How Can We Better Reach Women and Girls in Crises?
October 29, 2019
The United States is the world leader in supporting global health and humanitarian response, making it uniquely placed to elevate the critical health and safety needs faced by women and girls in emergencies and fragile settings around the world. While addressing these needs is an important goal on its own, it also forms a pillar of global health security, as the prevention of health crises and conflict, and recovery after they occur, are greatly enhanced when these needs are met.
The United States has unrivaled financial and programmatic capacities in maternal health, reproductive health, family planning, and gender-based violence (GBV) prevention and response. However, it seldom marshals these extensive capacities in emergency settings, where the needs and vulnerabilities of women and girls are most severe. In emergencies around the world—from the Ebola outbreak in the Democratic Republic of the Congo (DRC) to the simmering conflict in Venezuela to the protracted crises in Yemen and Syria—the United States has not channeled its extensive capacities to address glaring operational gaps in these critical areas. The alarmingly high risks of GBV and severely limited access to maternal health, family planning, and reproductive health services are too often overlooked in these and other crisis settings.
A categorical shift is required for the United States to prioritize women’s and girls’ health and protection in emergency settings to advance resiliency and health security. There is growing recognition among both practitioners and policymakers that failure to address these gaps significantly worsens the impact and trauma of crises and significantly undermines global health security. Conversely, the engagement of women, girls, and communities in decision-making and program design can help build public trust and confidence, which is sorely lacking in many health security crises around the world.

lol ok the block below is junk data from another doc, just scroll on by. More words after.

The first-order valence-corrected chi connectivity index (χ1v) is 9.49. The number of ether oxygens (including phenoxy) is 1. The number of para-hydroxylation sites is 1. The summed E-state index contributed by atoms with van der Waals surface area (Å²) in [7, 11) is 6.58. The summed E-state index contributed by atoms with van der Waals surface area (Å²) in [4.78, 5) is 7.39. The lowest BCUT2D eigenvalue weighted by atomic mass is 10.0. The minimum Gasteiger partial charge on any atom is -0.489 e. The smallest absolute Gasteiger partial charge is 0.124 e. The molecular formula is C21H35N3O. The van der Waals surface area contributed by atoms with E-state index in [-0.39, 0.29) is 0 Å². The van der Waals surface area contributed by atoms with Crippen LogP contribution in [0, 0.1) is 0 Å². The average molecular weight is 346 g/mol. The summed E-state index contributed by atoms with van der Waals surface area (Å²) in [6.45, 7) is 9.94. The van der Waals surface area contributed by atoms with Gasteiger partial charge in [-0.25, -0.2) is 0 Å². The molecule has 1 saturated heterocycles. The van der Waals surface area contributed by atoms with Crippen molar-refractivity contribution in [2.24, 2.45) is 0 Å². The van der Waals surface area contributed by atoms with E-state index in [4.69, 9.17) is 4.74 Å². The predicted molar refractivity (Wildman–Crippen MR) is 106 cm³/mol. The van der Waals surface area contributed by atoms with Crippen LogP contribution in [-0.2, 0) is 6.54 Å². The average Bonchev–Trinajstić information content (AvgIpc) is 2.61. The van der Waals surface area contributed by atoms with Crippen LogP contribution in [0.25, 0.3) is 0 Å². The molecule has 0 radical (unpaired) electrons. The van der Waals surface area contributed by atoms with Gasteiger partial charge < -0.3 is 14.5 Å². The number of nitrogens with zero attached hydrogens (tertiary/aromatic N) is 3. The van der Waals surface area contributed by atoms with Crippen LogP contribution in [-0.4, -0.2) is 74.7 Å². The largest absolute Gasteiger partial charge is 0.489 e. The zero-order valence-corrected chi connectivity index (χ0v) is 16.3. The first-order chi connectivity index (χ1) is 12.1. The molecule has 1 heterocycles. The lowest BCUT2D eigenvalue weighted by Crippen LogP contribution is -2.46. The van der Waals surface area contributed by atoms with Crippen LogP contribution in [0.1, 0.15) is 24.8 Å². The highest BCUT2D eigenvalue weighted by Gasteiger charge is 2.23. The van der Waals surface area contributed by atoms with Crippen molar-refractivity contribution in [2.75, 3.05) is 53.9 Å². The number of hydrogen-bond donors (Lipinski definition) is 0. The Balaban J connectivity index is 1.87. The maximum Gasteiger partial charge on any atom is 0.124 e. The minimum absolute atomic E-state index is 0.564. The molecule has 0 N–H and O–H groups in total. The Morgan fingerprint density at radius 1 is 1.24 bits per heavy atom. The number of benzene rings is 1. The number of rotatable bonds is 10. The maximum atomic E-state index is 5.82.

This report proposes an approach to ensure that the extensive capacities of the U.S. government in the areas of maternal health, reproductive health, family planning, and GBV prevention and response are no longer left on the sidelines in crisis response and recovery. The overarching goal of this approach is to correct this persistent problem and bring existing resources and programs to bear to ensure the health and safety of women and girls in crises and disordered settings.